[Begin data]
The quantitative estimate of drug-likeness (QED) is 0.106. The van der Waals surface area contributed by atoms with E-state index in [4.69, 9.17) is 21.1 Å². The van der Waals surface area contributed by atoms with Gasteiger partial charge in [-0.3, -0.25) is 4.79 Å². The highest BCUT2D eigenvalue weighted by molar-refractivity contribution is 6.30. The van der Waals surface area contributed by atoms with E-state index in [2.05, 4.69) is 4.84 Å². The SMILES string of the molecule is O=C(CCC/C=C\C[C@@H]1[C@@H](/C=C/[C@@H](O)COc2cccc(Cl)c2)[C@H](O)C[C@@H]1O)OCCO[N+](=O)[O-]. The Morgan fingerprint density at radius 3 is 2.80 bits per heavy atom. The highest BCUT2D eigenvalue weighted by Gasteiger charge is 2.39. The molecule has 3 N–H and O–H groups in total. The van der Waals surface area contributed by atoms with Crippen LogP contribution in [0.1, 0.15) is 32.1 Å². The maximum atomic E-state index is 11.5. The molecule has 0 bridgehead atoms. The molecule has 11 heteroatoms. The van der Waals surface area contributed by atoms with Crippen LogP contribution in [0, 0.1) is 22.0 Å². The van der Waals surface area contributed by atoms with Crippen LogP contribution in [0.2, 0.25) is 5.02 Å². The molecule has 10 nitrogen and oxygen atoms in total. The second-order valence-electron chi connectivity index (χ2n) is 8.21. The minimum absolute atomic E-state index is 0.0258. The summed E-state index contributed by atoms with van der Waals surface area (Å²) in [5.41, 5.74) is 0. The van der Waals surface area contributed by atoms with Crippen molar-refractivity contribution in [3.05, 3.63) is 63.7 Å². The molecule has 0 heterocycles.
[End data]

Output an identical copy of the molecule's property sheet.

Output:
The quantitative estimate of drug-likeness (QED) is 0.106. The van der Waals surface area contributed by atoms with E-state index in [4.69, 9.17) is 21.1 Å². The van der Waals surface area contributed by atoms with Gasteiger partial charge in [-0.3, -0.25) is 4.79 Å². The highest BCUT2D eigenvalue weighted by molar-refractivity contribution is 6.30. The van der Waals surface area contributed by atoms with E-state index in [2.05, 4.69) is 4.84 Å². The SMILES string of the molecule is O=C(CCC/C=C\C[C@@H]1[C@@H](/C=C/[C@@H](O)COc2cccc(Cl)c2)[C@H](O)C[C@@H]1O)OCCO[N+](=O)[O-]. The Morgan fingerprint density at radius 3 is 2.80 bits per heavy atom. The highest BCUT2D eigenvalue weighted by Gasteiger charge is 2.39. The molecule has 3 N–H and O–H groups in total. The van der Waals surface area contributed by atoms with Crippen LogP contribution in [0.1, 0.15) is 32.1 Å². The maximum atomic E-state index is 11.5. The molecule has 0 bridgehead atoms. The molecule has 11 heteroatoms. The van der Waals surface area contributed by atoms with Crippen LogP contribution in [0, 0.1) is 22.0 Å². The van der Waals surface area contributed by atoms with Crippen LogP contribution in [0.2, 0.25) is 5.02 Å². The molecule has 10 nitrogen and oxygen atoms in total. The second-order valence-electron chi connectivity index (χ2n) is 8.21. The minimum absolute atomic E-state index is 0.0258. The summed E-state index contributed by atoms with van der Waals surface area (Å²) in [5.41, 5.74) is 0. The van der Waals surface area contributed by atoms with Crippen molar-refractivity contribution in [3.05, 3.63) is 63.7 Å². The molecule has 0 heterocycles.